There are many new forms of transportation technologies and alternative fuels being invented. Unfortunately, not fast enough for me considering my Dodge Viper eats ridiculously priced $2.49/gallon premium fuel faster than Takeru Kobayashi eats hot dogs.
In case you haven't heard about Kobayashi, the dimunitive Japanese citizen ate 53 ½ hot dogs and buns in 12 minutes breaking his own world record at the annual Nathan's Famous hot dog eating contest. Not only did he win his forth consecutive time in a row, but he won these four times on July 4th, Independence Day no less! A Japanese citizen winning a hot dog eating contest on an American holiday? That would be like an American flying to Japan and winning a sushi eating contest! That's just wrong!
Kobayashi Posing with 53 1/2 Hot Dogs
Now where was I? Oh yes, I was talking about transportation technologies. A couple of monthy ago, I got to try out the Segway in Disney World and take a tour of EPCOT while riding on one of these cool devices.
(You can check out a video of me riding on a Segway by clicking the Play button below. I actually got "scolded" for going too fast on the Segway by the Disney tour guide. Gimme a break! Anyway, it may not stream, so you may have to wait for it to download (4mb), so just wait when it says "Connecting".)
The Walt Disney World Segways have their speeds slightly governed, which was a bit disappointing. But then again, it's probably for the best considering how I love to drive fast cars it would not be good to for me to be "zooming around" (as a novice Segway driver) with pedestrians in the park. One interesting note about the Segway - My wife and I figured our feet would get a break by using the Segway versus walking Epcot. How wrong we were! Standing stationary on the Segway platform was actually more taxing to both our feet than just walking around. So we do suggest if you decide to take the Epcot Segway tour to it with fresh feet.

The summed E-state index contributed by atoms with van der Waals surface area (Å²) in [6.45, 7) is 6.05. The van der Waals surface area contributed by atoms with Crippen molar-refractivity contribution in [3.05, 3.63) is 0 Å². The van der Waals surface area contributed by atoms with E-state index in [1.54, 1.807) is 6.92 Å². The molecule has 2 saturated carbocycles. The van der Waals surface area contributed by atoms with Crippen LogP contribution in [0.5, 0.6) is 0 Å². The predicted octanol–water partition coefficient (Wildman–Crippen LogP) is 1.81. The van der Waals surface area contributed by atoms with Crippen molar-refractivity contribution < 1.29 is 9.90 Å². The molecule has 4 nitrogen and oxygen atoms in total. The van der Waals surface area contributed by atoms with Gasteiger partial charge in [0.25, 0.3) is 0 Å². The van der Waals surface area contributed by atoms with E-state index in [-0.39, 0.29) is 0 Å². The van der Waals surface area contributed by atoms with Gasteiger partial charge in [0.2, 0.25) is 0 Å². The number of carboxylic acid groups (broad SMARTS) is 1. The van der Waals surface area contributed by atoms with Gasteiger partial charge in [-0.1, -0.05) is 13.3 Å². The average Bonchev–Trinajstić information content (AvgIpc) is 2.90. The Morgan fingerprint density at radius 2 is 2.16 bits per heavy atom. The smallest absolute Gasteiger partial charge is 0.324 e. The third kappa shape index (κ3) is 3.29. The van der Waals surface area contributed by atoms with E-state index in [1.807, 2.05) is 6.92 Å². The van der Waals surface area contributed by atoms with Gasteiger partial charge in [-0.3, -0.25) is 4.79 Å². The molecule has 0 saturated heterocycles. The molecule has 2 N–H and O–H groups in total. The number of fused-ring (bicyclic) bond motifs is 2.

Another interesting transportation technology involves an alternative fuel to use in automobiles, namely hydrogen. Hydrogen has been talked about and hyped as an alternative to gasoline for years, but it has several problems, including safety and storage. Well, a university has come up with an ingenious idea to address these issues. Their idea is to use miniature glass spheres, known as microspheres to hold miniscule amounts of hydrogen. When I read this, I was like "uhh, glass breaks. Who's going to want to put glass beads filled with hydrogen into their car's fuel tank?"
Well, supposedly these glass microspheres are much stronger than your typical glass (100X stronger in fact), so if the tank does break, the beads shouldn't break and even if a few do break, each one only releases a miniscule amount of hydrogen.. The refueling process is pretty interesting in that it's in two steps. First, a vacuum would suck the used spheres out and send them to a tank for refilling. New, hydrogen filled spheres would then be pumped in from a different tank.
This made me wonder if one day I would be driving a hydrogen-powered car. Hopefully, they can retrofit existing cars with some sort of kit, since I don't plan on selling the Viper anytime soon. Although, a hydrogen-powered Viper sounds sacrosanct to me. But at $2.49/gallon for gasoline, if hydrogen can give me similar performance at a cheaper price, then I'm game. Unfortunately, as with any new technology, I'm sure it is still years away from being cost economical.
You can check out the full story on the hydrogen microspheres here: